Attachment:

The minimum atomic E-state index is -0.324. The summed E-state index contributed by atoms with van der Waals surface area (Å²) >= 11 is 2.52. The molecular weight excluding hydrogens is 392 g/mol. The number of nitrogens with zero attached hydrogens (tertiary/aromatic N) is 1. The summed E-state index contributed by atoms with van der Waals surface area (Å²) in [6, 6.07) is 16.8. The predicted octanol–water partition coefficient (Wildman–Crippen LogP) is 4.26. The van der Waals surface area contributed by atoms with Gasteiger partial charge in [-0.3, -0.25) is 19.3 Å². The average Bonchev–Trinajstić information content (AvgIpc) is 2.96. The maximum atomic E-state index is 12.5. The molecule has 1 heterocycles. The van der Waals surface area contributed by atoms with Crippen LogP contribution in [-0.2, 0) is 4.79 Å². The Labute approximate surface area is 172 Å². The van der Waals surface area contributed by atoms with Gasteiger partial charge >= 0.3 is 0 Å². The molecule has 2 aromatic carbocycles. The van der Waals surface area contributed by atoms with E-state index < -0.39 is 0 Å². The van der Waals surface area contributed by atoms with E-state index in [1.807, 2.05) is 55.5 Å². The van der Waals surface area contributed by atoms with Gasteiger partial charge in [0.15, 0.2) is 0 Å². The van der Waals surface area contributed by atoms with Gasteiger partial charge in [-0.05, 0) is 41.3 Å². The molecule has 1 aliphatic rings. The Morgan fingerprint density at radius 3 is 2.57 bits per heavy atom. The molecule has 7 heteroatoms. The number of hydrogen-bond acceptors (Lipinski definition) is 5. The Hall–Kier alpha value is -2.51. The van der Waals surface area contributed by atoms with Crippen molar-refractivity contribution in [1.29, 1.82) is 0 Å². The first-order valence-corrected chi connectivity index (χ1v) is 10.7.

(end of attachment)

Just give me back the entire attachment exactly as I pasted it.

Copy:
The minimum atomic E-state index is -0.324. The summed E-state index contributed by atoms with van der Waals surface area (Å²) >= 11 is 2.52. The molecular weight excluding hydrogens is 392 g/mol. The number of nitrogens with zero attached hydrogens (tertiary/aromatic N) is 1. The summed E-state index contributed by atoms with van der Waals surface area (Å²) in [6, 6.07) is 16.8. The predicted octanol–water partition coefficient (Wildman–Crippen LogP) is 4.26. The van der Waals surface area contributed by atoms with Gasteiger partial charge in [-0.3, -0.25) is 19.3 Å². The average Bonchev–Trinajstić information content (AvgIpc) is 2.96. The maximum atomic E-state index is 12.5. The molecule has 1 heterocycles. The van der Waals surface area contributed by atoms with Crippen LogP contribution in [-0.2, 0) is 4.79 Å². The Labute approximate surface area is 172 Å². The van der Waals surface area contributed by atoms with Gasteiger partial charge >= 0.3 is 0 Å². The molecule has 2 aromatic carbocycles. The van der Waals surface area contributed by atoms with E-state index < -0.39 is 0 Å². The van der Waals surface area contributed by atoms with E-state index in [1.807, 2.05) is 55.5 Å². The van der Waals surface area contributed by atoms with Gasteiger partial charge in [0.15, 0.2) is 0 Å². The van der Waals surface area contributed by atoms with Gasteiger partial charge in [-0.05, 0) is 41.3 Å². The molecule has 1 aliphatic rings. The Morgan fingerprint density at radius 3 is 2.57 bits per heavy atom. The molecule has 7 heteroatoms. The number of hydrogen-bond acceptors (Lipinski definition) is 5. The Hall–Kier alpha value is -2.51. The van der Waals surface area contributed by atoms with Crippen molar-refractivity contribution in [1.29, 1.82) is 0 Å². The first-order valence-corrected chi connectivity index (χ1v) is 10.7.